Harvard Law School Makes Online Zero-L Course Free for All U.S. Law Schools Due to Coronavirus


For Kennedy School Fellows, Epstein-Linked Donors Present a Moral Dilemma


Tenants Grapple with High Rents and Local Turnover at Asana-Owned Properties


In April, Theft Surged as Cambridge Residents Stayed at Home


The History of Harvard's Commencement, Explained

Dunlop Refuses to Talk To Four SDS Members With a Tape Recorder

By Jeff Magalif

Dean Dunlop yesterday refused to talk with four members of SDS who had arranged an appointment with him, because one of them wanted to tape record the discussion.

The four students wanted to discuss with Dunlop the "Counter Teach-In" disruption and Harvard's relationship to the Indochina War. A Harvard policeman admitted them to University Hall at 3:30 p.m. -the time of their scheduled appointment. All doors to University Hall had been locked in anticipation of an SDS rally which began at 3:15 outside the building. Four University policemen were guarding the doors.

The students were told to go upstairs to the Faculty Room, where Deans Dunlop and May met them in a few minutes. After introductions, Dunlop asked Carroll S. Dorgan '71-who was holding the tape recorder- "Is that an instrument that's on?"

"It's an instrument that's on, yes," Dorgan replied.

"I do not hold conferences in my office with tape recorders," Dunlop said. Dorgan retorted that "this isn't your office,"

"If you want to use a tape recorder," Dunlop then said, "I will not continue this discussion."

"We have a better suggestion," Dorgan said. "We can go outside and not use the tape recorder." About 30 people were waiting outside University Hall.

"Turn the tape recorder off," Dunlop said. A few moments later he turned around and walked toward his office.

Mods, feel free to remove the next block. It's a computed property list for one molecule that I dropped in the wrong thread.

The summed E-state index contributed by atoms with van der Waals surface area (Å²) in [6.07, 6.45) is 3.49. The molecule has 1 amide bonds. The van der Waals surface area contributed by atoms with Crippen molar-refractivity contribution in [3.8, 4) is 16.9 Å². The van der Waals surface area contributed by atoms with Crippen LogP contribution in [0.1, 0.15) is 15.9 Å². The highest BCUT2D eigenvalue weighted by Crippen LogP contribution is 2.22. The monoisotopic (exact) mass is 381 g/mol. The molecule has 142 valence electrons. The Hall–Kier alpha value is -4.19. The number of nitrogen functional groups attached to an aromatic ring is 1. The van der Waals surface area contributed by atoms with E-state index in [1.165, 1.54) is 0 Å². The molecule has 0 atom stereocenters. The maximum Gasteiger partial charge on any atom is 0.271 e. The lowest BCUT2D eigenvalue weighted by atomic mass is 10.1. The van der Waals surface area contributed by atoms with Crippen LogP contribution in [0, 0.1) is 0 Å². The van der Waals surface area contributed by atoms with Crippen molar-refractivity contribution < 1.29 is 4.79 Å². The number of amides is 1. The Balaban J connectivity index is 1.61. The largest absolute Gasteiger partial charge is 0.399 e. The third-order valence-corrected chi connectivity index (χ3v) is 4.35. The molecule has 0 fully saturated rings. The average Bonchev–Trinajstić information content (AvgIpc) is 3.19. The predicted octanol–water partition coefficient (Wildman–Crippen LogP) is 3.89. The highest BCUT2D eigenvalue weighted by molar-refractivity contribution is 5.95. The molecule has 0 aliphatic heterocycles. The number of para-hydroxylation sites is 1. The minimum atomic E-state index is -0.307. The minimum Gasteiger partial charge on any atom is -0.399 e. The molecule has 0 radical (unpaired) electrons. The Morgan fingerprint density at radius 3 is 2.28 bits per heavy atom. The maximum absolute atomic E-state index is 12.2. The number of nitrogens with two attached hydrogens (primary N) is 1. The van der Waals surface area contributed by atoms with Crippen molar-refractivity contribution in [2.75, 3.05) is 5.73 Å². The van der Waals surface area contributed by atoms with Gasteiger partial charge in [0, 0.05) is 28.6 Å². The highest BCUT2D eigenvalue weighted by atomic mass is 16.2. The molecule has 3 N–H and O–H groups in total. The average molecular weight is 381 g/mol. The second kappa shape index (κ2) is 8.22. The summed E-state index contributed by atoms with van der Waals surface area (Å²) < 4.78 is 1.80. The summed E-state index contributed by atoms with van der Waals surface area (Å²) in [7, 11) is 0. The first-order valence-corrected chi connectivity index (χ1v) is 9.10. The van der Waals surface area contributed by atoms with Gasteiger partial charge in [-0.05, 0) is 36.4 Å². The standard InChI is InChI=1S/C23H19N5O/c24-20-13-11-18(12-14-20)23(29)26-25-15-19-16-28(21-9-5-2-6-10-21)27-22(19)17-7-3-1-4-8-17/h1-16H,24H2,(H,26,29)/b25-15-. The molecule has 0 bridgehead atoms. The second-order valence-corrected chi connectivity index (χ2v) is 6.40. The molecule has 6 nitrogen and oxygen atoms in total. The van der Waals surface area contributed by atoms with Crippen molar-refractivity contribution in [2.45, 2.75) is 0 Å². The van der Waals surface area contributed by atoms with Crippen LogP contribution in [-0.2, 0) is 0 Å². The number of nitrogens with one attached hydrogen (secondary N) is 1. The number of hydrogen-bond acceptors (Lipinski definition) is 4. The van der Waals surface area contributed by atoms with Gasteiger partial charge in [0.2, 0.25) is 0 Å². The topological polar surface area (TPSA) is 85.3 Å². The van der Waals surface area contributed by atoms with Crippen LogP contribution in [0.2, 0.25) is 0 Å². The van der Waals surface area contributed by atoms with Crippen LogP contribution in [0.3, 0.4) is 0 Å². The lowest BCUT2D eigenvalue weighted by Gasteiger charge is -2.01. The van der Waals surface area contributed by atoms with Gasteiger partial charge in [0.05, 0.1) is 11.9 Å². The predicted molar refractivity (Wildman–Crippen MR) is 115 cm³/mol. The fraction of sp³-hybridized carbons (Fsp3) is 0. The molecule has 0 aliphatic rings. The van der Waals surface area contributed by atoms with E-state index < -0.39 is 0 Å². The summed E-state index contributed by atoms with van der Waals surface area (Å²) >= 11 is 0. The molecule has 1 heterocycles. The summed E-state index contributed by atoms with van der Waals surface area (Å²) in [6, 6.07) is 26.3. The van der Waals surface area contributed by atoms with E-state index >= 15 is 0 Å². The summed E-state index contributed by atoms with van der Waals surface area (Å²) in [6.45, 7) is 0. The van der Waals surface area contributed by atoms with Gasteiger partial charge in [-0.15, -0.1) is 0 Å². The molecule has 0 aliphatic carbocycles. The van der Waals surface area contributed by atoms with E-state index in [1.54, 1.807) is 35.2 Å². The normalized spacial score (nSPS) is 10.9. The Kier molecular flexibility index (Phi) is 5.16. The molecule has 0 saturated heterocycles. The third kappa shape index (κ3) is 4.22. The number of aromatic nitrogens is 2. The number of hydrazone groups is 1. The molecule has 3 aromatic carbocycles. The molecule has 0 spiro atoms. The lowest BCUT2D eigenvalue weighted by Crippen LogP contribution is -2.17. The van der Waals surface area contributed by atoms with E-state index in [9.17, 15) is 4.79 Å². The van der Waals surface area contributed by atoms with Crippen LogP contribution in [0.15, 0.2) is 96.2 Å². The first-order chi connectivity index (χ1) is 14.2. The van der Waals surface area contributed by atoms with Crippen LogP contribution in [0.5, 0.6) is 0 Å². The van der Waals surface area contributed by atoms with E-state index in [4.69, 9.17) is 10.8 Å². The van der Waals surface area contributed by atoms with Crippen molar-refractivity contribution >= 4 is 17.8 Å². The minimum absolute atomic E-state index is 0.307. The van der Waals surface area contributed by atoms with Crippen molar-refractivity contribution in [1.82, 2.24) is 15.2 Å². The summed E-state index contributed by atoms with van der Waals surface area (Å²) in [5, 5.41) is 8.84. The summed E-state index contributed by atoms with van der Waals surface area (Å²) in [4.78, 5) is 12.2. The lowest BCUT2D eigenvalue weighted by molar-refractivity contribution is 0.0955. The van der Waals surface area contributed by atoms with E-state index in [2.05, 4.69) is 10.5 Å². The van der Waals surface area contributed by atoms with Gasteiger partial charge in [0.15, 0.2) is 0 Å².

"Will you come outside?" Dorgan then asked.

"No," Dunlop said.

"Why not?"

"I have offered to see you in my office," Dunlop said. "I am here to see you."

Another of the students-Marcia R. Livingston '71-then said, "We've invited you to several meetings."

"I don't want to come to your outside meetings," Dunlop replied.

"Don't people have the right to hear besides us?" Livingston asked. "How will they know what to think?"

At this point Dunlop, standing in the doorway which divides the Faculty Room from his office, stepped back and shut the door. May, still in the Faculty Room, began to walk downstairs, and the students followed him.

May also refused to speak with the students, saying, "You don't even have an appointment with me today. I've got a lot of things to do."

'Scared to Talk'

The four students then rejoined the rally outside and told the crowd what had happened. The group briefly chanted "Dean Dunlop, scared to talk, you should not be free to walk," then walked to the Center for International Affairs (CFIA) in order to see Samuel P. Huntington, Thomson Professor of Government. The doors to the CFIA were locked just as they arrived.

A University news release issued yesterday afternoon said that because the SDS members refused to turn off their tape recorder. Dunlop "terminated the interview, inviting the students to return when and if they were prepared to hold a conversation under normal circumstances."

The tape recording of Dunlop's exchange with the students does not include such an invitation.

Want to keep up with breaking news? Subscribe to our email newsletter.